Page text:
Opening Prayer

Thank you, Father, for the great mercies that are mine in Christ Jesus. Help me to make my life a testimony of praise.

Read ACTS 7:44 – 8:3

44 “Our ancestors had the tabernacle of the covenant law with them in the wilderness. It had been made as God directed Moses, according to the pattern he had seen. 45 After receiving the tabernacle, our ancestors under Joshua brought it with them when they took the land from the nations God drove out before them. It remained in the land until the time of David, 46 who enjoyed God’s favor and asked that he might provide a dwelling place for the God of Jacob.[a] 47 But it was Solomon who built a house for him.

48 “However, the Most High does not live in houses made by human hands. As the prophet says:

49 “‘Heaven is my throne,
    and the earth is my footstool.
What kind of house will you build for me?
says the Lord.
    Or where will my resting place be?
50 Has not my hand made all these things?’[b]

51 “You stiff-necked people! Your hearts and ears are still uncircumcised. You are just like your ancestors: You always resist the Holy Spirit! 52 Was there ever a prophet your ancestors did not persecute? They even killed those who predicted the coming of the Righteous One. And now you have betrayed and murdered him— 53 you who have received the law that was given through angels but have not obeyed it.”

The Stoning of Stephen

54 When the members of the Sanhedrin heard this, they were furious and gnashed their teeth at him. 55 But Stephen, full of the Holy Spirit, looked up to heaven and saw the glory of God, and Jesus standing at the right hand of God. 56 “Look,” he said, “I see heaven open and the Son of Man standing at the right hand of God.”

57 At this they covered their ears and, yelling at the top of their voices, they all rushed at him, 58 dragged him out of the city and began to stone him. Meanwhile, the witnesses laid their coats at the feet of a young man named Saul.

59 While they were stoning him, Stephen prayed, “Lord Jesus, receive my spirit.” 60 Then he fell on his knees and cried out, “Lord, do not hold this sin against them.” When he had said this, he fell asleep.

And Saul approved of their killing him.

The Church Persecuted and Scattered

On that day a great persecution broke out against the church in Jerusalem, and all except the apostles were scattered throughout Judea and Samaria. Godly men buried Stephen and mourned deeply for him. But Saul began to destroy the church. Going from house to house, he dragged off both men and women and put them in prison.


  1. Acts 7:46 Some early manuscripts the house of Jacob
  2. Acts 7:50 Isaiah 66:1,2

New International Version (NIV)Holy Bible, New International Version®, NIV® Copyright ©1973, 1978, 1984, 2011 by Biblica, Inc.® Used by permission. All rights reserved worldwide.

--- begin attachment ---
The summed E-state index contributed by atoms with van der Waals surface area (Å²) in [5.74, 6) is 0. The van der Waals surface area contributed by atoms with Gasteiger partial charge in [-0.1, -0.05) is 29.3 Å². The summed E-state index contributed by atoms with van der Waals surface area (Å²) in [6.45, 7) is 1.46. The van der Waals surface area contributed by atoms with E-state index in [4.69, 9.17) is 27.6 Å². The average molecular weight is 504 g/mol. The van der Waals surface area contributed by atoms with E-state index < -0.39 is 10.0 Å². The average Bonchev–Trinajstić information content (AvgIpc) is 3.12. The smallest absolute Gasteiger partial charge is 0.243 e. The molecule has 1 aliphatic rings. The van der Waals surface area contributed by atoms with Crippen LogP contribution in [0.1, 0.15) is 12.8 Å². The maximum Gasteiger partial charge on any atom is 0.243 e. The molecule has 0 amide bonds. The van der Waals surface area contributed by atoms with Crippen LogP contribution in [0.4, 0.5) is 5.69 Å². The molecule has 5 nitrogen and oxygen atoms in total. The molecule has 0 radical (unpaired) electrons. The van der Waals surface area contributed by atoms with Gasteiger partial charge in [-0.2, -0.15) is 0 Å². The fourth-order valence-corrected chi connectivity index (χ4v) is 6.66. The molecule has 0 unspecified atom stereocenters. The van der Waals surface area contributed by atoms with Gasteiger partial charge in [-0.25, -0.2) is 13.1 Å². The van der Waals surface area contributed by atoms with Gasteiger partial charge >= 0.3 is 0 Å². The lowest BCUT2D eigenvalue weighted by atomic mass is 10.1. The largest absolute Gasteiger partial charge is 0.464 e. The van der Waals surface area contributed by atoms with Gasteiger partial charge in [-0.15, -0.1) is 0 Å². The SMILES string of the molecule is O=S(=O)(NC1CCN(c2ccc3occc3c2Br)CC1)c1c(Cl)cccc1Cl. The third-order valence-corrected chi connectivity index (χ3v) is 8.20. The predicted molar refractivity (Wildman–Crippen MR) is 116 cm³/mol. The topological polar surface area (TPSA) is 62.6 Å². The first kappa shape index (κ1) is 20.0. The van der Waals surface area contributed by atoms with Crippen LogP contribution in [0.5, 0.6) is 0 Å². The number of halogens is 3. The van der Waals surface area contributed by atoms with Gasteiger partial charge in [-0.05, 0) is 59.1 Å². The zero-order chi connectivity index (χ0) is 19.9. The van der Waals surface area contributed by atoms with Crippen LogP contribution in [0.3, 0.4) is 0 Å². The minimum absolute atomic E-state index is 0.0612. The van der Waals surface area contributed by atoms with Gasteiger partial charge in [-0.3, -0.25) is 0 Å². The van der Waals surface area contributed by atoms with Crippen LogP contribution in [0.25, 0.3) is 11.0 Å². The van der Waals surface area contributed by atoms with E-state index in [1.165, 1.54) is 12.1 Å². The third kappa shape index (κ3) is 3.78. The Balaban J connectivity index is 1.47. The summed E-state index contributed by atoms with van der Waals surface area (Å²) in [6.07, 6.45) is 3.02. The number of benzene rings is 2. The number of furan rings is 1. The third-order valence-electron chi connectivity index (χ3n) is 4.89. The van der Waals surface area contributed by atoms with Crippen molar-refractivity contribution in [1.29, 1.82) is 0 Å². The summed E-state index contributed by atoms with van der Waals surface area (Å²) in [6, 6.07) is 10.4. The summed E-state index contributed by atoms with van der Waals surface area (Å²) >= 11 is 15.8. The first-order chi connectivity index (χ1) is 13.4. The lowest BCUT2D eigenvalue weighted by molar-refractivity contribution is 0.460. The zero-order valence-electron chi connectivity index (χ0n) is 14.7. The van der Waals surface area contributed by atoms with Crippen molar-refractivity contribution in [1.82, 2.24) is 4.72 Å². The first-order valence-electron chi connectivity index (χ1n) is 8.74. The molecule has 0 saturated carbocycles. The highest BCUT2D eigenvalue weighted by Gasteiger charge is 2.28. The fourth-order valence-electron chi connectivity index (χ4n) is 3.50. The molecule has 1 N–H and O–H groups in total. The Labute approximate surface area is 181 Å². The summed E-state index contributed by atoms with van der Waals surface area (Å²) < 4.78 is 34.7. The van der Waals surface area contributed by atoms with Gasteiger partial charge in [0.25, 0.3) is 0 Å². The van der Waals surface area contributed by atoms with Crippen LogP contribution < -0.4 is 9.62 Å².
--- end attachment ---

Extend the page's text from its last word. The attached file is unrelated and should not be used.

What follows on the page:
May we hear the crucial question this text asks of us and our faith.

Think Further

The story of Stephen – church administrator become dynamic preacher – moves to its tragic climax. His indictment of his accusers appears to suggest that the reign of Solomon, often presented as the pinnacle of Israel’s history, was a turning point which resulted in the collapse of the nation and ended in the destruction of both city and temple. The criticism of the temple is taken to a new level. It provokes the crowd to furious outrage, precisely because Stephen’s message implied that the tragic history of biblical Israel was repeating itself and the rejection of God’s servant – the ‘Righteous One’ (v. 52) – would have the same terrible consequences for his own generation. The audience is transformed into a frenzied mob and we have the extraordinary picture of the crowd, covering their ears and screaming their demand for blood. In the midst of this frenzy and in contrast with it, we see Stephen’s calm vision of the exalted Son of Man, vindicated at the right hand of God.

For at least the next 300 years, scenes like this one would be repeated on many occasions. Hundreds of men and women faced the decision between life and death as the Christian movement expanded across the Roman Empire. The story of the church and its martyrs reminds us that ‘there were Christians who quite joyfully parted with possessions, family, friends, even life itself in order to remain faithful.’1 This may seem very remote from our lives, but perhaps above all else the story of Stephen compels us to ask: what is really worth living for and dying for today?


As you reflect on that question, consider the advice of Hebrews 12:1–3.

Closing prayer

Lord God, thank you for the ways your Word and your Spirit build my faith. Help me to stand against any opposition to Jesus, no matter how great or how small.

Last Updated on June 8, 2024 by kingstar

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